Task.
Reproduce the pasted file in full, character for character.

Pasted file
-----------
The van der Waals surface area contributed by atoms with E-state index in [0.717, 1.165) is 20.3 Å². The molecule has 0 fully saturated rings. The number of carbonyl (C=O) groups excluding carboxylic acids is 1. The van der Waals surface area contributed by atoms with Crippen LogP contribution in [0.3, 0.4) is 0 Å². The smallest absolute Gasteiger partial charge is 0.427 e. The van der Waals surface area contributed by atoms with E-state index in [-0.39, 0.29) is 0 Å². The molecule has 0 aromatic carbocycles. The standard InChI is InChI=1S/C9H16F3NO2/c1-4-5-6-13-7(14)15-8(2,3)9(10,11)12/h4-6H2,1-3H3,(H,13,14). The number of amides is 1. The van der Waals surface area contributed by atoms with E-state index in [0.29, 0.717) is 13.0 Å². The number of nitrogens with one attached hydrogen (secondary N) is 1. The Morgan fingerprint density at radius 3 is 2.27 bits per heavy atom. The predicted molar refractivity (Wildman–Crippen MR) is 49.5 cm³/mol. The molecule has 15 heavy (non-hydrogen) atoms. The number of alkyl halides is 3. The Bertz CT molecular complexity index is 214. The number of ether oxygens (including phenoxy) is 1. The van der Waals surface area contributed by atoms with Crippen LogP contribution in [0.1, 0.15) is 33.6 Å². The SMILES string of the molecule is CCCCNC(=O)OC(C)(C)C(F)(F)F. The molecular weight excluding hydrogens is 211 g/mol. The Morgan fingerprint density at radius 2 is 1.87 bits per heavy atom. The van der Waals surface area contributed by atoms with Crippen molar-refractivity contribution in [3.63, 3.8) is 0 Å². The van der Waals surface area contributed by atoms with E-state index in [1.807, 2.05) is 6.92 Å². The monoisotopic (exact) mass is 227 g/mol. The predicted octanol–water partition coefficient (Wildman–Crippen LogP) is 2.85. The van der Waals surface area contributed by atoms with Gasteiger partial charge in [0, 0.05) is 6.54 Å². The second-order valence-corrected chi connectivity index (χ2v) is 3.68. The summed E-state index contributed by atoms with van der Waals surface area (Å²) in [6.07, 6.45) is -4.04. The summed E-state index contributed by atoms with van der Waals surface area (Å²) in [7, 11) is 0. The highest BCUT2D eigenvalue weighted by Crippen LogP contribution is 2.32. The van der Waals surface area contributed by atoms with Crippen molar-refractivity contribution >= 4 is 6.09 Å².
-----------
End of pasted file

The van der Waals surface area contributed by atoms with E-state index in [0.717, 1.165) is 20.3 Å². The molecule has 0 fully saturated rings. The number of carbonyl (C=O) groups excluding carboxylic acids is 1. The van der Waals surface area contributed by atoms with Crippen LogP contribution in [0.3, 0.4) is 0 Å². The smallest absolute Gasteiger partial charge is 0.427 e. The van der Waals surface area contributed by atoms with E-state index in [-0.39, 0.29) is 0 Å². The molecule has 0 aromatic carbocycles. The standard InChI is InChI=1S/C9H16F3NO2/c1-4-5-6-13-7(14)15-8(2,3)9(10,11)12/h4-6H2,1-3H3,(H,13,14). The number of amides is 1. The van der Waals surface area contributed by atoms with E-state index in [0.29, 0.717) is 13.0 Å². The number of nitrogens with one attached hydrogen (secondary N) is 1. The Morgan fingerprint density at radius 3 is 2.27 bits per heavy atom. The predicted molar refractivity (Wildman–Crippen MR) is 49.5 cm³/mol. The molecule has 15 heavy (non-hydrogen) atoms. The number of alkyl halides is 3. The Bertz CT molecular complexity index is 214. The number of ether oxygens (including phenoxy) is 1. The van der Waals surface area contributed by atoms with Crippen LogP contribution in [0.1, 0.15) is 33.6 Å². The SMILES string of the molecule is CCCCNC(=O)OC(C)(C)C(F)(F)F. The molecular weight excluding hydrogens is 211 g/mol. The Morgan fingerprint density at radius 2 is 1.87 bits per heavy atom. The van der Waals surface area contributed by atoms with Crippen molar-refractivity contribution in [3.63, 3.8) is 0 Å². The van der Waals surface area contributed by atoms with E-state index in [1.807, 2.05) is 6.92 Å². The monoisotopic (exact) mass is 227 g/mol. The predicted octanol–water partition coefficient (Wildman–Crippen LogP) is 2.85. The van der Waals surface area contributed by atoms with Gasteiger partial charge in [0, 0.05) is 6.54 Å². The second-order valence-corrected chi connectivity index (χ2v) is 3.68. The summed E-state index contributed by atoms with van der Waals surface area (Å²) in [6.07, 6.45) is -4.04. The summed E-state index contributed by atoms with van der Waals surface area (Å²) in [7, 11) is 0. The highest BCUT2D eigenvalue weighted by Crippen LogP contribution is 2.32. The van der Waals surface area contributed by atoms with Crippen molar-refractivity contribution >= 4 is 6.09 Å².